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New York state Senate rejects gay marriage, focus turns to N.J.

The 38-to-24 vote in the New York state Senate is a fresh and stinging defeat for gay marriage, which was also recently rejected in Maine. Now, the New Jersey legislature might take up this issue.

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Gay marriage advocates are certainly aware of public opinion. In California, where gay marriage was legalized by courts and later outlawed by ballot initiative, the gay and lesbian community remains split over when to return to the polls in an effort to legalize gay marriage. One reason why the New York Senate became such a battleground on the issue is because that state doesn't have a referendum or initiative process that would allow voters to overrule their representatives.

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Next up: New Jersey

Now that the question in New York has been decided for the near term, adversaries in the gay marriage debate are turning attentions to New Jersey, another state where the legislature is expected to vote on gay marriage in the coming weeks.

In that state, NOM has launched a $500,000 campaign to keep the state’s Democratic-controlled legislature from taking up the issue before Gov. Jon Corzine, who supports gay marriage, leaves office in January and is replaced by Republican Chris Christie. Mr. Christie says he would veto such a bill.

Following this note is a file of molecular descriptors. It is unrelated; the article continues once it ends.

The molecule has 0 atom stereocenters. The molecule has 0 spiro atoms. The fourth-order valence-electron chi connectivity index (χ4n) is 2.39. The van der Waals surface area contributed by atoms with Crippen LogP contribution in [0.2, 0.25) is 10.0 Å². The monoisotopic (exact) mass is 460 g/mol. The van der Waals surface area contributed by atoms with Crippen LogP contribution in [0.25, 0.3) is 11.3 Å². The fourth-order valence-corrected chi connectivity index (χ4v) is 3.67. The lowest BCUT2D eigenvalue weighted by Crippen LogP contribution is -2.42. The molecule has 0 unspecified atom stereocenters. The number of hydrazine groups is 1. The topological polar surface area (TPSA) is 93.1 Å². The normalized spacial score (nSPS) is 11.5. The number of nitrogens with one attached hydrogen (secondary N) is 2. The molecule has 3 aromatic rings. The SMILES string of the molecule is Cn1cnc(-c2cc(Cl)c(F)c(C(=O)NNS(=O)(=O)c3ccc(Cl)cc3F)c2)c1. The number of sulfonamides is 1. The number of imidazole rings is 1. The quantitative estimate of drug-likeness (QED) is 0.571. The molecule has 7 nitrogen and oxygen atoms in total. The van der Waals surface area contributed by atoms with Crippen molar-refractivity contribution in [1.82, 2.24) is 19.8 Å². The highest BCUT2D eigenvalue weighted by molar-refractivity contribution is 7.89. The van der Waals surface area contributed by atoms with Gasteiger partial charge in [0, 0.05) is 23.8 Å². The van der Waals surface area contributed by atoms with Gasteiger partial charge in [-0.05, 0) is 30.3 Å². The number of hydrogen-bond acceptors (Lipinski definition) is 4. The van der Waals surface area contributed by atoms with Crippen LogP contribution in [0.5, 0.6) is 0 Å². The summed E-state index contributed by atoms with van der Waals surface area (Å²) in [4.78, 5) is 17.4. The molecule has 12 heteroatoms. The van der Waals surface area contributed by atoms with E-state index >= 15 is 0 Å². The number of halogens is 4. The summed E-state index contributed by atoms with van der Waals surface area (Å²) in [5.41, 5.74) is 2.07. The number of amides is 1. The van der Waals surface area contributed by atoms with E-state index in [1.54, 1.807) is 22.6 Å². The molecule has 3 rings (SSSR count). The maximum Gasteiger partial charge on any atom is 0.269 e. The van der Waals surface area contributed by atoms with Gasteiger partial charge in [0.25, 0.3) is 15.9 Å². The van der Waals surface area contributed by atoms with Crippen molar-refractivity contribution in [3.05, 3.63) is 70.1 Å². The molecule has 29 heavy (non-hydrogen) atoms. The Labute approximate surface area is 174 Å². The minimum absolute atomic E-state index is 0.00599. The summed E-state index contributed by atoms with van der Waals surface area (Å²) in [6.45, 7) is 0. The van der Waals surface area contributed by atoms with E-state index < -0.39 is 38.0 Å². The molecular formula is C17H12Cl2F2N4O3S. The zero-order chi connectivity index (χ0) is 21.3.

Two hundred Garden State Democrats – lawmakers, lobbyists, and activists – issued a letter Tuesday calling for the gay marriage vote. "We appreciate that this is a difficult issue for some state legislators," the letter reads. "We believe that equality and fairness are fundamental principles of New Jersey's Democratic Party, and that is why we call on the state legislature to vote immediately on, and pass, the marriage equality bill,” the letter read.

A November Rutgers-Eagleton poll, which took place before NOM intensified efforts in New Jersey, shows that voters there support legalizing same-sex marriage by a four-point margin.

David Redlawsk, director of the Rutgers-Eagleton Poll, recently said: “While this tests opinion outside the intensity of a campaign to ban gay marriage, as occurred in California, there is more of a ‘live and let live’ attitude in New Jersey than in many other states that have dealt with this issue."

See also:

DC votes to allow gay marriage, but issue not settled

Maine vote a devastating blow to gay marriage

Gay rights advocates win a round on California’s Prop. 8

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